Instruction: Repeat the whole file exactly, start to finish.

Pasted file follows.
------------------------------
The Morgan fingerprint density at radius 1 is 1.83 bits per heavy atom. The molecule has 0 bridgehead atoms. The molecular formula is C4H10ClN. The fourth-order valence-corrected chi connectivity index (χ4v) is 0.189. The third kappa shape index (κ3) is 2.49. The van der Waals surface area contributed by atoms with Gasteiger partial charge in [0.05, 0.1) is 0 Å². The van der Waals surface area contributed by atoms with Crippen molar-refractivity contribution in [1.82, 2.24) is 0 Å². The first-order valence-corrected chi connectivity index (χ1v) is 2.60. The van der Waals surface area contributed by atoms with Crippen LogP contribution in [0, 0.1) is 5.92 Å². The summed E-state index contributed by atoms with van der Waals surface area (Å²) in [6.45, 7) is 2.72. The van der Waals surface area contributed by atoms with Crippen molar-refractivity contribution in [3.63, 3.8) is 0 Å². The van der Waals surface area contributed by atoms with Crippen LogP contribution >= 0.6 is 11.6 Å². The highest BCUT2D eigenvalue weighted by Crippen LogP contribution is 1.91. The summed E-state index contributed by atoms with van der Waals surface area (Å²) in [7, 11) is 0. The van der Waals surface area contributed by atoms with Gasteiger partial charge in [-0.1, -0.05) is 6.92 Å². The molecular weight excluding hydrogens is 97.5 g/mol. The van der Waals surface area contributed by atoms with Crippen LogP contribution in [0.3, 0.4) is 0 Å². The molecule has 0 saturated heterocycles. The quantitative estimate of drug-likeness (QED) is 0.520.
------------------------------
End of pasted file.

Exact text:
The Morgan fingerprint density at radius 1 is 1.83 bits per heavy atom. The molecule has 0 bridgehead atoms. The molecular formula is C4H10ClN. The fourth-order valence-corrected chi connectivity index (χ4v) is 0.189. The third kappa shape index (κ3) is 2.49. The van der Waals surface area contributed by atoms with Gasteiger partial charge in [0.05, 0.1) is 0 Å². The van der Waals surface area contributed by atoms with Crippen molar-refractivity contribution in [1.82, 2.24) is 0 Å². The first-order valence-corrected chi connectivity index (χ1v) is 2.60. The van der Waals surface area contributed by atoms with Crippen LogP contribution in [0, 0.1) is 5.92 Å². The summed E-state index contributed by atoms with van der Waals surface area (Å²) in [6.45, 7) is 2.72. The van der Waals surface area contributed by atoms with Crippen molar-refractivity contribution in [3.63, 3.8) is 0 Å². The van der Waals surface area contributed by atoms with Crippen LogP contribution >= 0.6 is 11.6 Å². The highest BCUT2D eigenvalue weighted by Crippen LogP contribution is 1.91. The summed E-state index contributed by atoms with van der Waals surface area (Å²) in [7, 11) is 0. The van der Waals surface area contributed by atoms with Gasteiger partial charge in [-0.1, -0.05) is 6.92 Å². The molecular weight excluding hydrogens is 97.5 g/mol. The van der Waals surface area contributed by atoms with Crippen LogP contribution in [0.3, 0.4) is 0 Å². The molecule has 0 saturated heterocycles. The quantitative estimate of drug-likeness (QED) is 0.520.